# Train using early stopping
    model.fit(train_features, train_y, early_stopping_rounds=100, eval_set = [(valid_features, valid_y)],eval_metric = 'auc', verbose = 200)
    
    # Record the feature importances
    feature_importances += model.feature_importances_
Training until validation scores don't improve for 100 rounds Early stopping, best iteration is: [94] valid_0's auc: 0.899281 valid_0's binary_logloss: 0.339973 Training until validation scores don't improve for 100 rounds Early stopping, best iteration is: [71] valid_0's auc: 0.895852 valid_0's binary_logloss: 0.360766
In [10]:
# Make sure to average feature importances! 
feature_importances = feature_importances / 2
feature_importances = pd.DataFrame({'feature': list(X.columns), 'importance': feature_importances}).sort_values('importance', ascending = False)
feature_importances.head()
Out[10]:
In [11]:
# Find the features with zero importance
zero_features = list(feature_importances[feature_importances['importance'] == 0.0]['feature'])
print('There are %d features with 0.0 importance' % len(zero_features))
feature_importances.tail()
# Drop features with zero importance
X = X.drop(columns = zero_features)
There are 34 features with 0.0 importance
In [12]:
def plot_feature_importances(df, threshold = 0.9):
    """
    Plots 15 most important features and the cumulative importance of features.
    Prints the number of features needed to reach threshold cumulative importance.
    
    Parameters
    --------
    df : dataframe
        Dataframe of feature importances. Columns must be feature and importance
    threshold : float, default = 0.9
        Threshold for prining information about cumulative importances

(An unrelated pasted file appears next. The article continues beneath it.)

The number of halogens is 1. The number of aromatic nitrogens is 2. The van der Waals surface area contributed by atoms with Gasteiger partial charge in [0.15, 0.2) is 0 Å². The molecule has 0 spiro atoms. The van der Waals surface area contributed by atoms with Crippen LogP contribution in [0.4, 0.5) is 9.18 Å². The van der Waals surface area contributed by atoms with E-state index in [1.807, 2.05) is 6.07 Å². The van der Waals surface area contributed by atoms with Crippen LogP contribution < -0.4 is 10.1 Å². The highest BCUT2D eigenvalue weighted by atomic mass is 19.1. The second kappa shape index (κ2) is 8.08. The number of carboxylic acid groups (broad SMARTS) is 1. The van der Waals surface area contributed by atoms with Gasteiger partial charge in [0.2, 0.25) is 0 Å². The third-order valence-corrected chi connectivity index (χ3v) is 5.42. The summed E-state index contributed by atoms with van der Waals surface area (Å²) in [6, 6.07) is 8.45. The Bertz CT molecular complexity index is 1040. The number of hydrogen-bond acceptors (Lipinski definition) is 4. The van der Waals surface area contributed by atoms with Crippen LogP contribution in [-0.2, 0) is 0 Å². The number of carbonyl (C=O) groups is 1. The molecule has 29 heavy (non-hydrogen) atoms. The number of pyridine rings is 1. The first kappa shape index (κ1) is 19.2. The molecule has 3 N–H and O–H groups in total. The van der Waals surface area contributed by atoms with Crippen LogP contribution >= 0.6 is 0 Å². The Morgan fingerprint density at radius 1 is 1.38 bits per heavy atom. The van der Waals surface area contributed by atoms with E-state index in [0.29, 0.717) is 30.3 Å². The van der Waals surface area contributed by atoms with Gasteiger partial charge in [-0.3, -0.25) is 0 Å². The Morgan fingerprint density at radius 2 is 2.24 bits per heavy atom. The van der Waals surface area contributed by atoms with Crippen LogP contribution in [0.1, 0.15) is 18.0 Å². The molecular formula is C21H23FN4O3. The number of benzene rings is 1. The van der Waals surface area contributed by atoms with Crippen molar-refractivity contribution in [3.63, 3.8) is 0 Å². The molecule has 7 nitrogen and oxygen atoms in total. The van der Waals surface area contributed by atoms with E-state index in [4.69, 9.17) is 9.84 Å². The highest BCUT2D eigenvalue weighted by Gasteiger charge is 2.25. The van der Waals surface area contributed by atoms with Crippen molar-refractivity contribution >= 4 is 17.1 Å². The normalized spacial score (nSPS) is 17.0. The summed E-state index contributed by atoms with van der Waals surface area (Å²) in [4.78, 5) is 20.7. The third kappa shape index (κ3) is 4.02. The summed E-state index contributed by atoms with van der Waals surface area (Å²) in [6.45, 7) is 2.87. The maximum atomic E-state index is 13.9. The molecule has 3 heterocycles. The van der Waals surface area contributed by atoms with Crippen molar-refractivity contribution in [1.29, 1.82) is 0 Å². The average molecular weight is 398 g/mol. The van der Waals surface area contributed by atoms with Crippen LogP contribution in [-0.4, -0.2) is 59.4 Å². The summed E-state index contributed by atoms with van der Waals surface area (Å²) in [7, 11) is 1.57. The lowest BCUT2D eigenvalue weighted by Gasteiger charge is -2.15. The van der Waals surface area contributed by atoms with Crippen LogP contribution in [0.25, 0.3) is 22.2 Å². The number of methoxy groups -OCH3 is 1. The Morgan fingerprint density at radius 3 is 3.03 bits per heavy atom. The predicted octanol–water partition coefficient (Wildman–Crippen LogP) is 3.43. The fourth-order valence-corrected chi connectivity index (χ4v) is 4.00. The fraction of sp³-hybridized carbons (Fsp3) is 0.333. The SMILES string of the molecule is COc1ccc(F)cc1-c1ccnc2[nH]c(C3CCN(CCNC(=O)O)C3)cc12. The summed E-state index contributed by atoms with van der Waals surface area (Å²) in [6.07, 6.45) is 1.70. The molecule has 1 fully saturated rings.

Return
    --------
    df : dataframe
        Dataframe ordered by feature importances with a normalized column (sums to 1)
        and a cumulative importance column
    
    """
    
    plt.rcParams['font.size'] = 18
    
    # Sort features according to importance
    df = df.sort_values('importance', ascending = False).reset_index()
    
    # Normalize the feature importances to add up to one
    df['importance_normalized'] = df['importance'] / df['importance'].sum()
    df['cumulative_importance'] = np.cumsum(df['importance_normalized'])

    # Make a horizontal bar chart of feature importances
    plt.figure(figsize = (10, 6))
    ax = plt.subplot()
    
    # Need to reverse the index to plot most important on top
    ax.barh(list(reversed(list(df.index[:15]))), 
            df['importance_normalized'].head(15), 
            align = 'center', edgecolor = 'k')
    
    # Set the yticks and labels
    ax.set_yticks(list(reversed(list(df.index[:15]))))
    ax.set_yticklabels(df['feature'].head(15))
    
    # Plot labeling
    plt.xlabel('Normalized Importance'); plt.title('Feature Importances')
    plt.show()
    
    # Cumulative importance plot
    plt.figure(figsize = (8, 6))
    plt.plot(list(range(len(df))), df['cumulative_importance'], 'r-')
    plt.xlabel('Number of Features'); plt.ylabel('Cumulative Importance'); 
    plt.title('Cumulative Feature Importance');
    plt.show();
    
    importance_index = np.min(np.where(df['cumulative_importance'] > threshold))
    print('%d features required for %0.2f of cumulative importance' % (importance_index + 1, threshold))
    
    return df
In [13]:
norm_feature_importances = plot_feature_importances(feature_importances)

Notebook Image
Notebook Image
72 features required for 0.90 of cumulative importance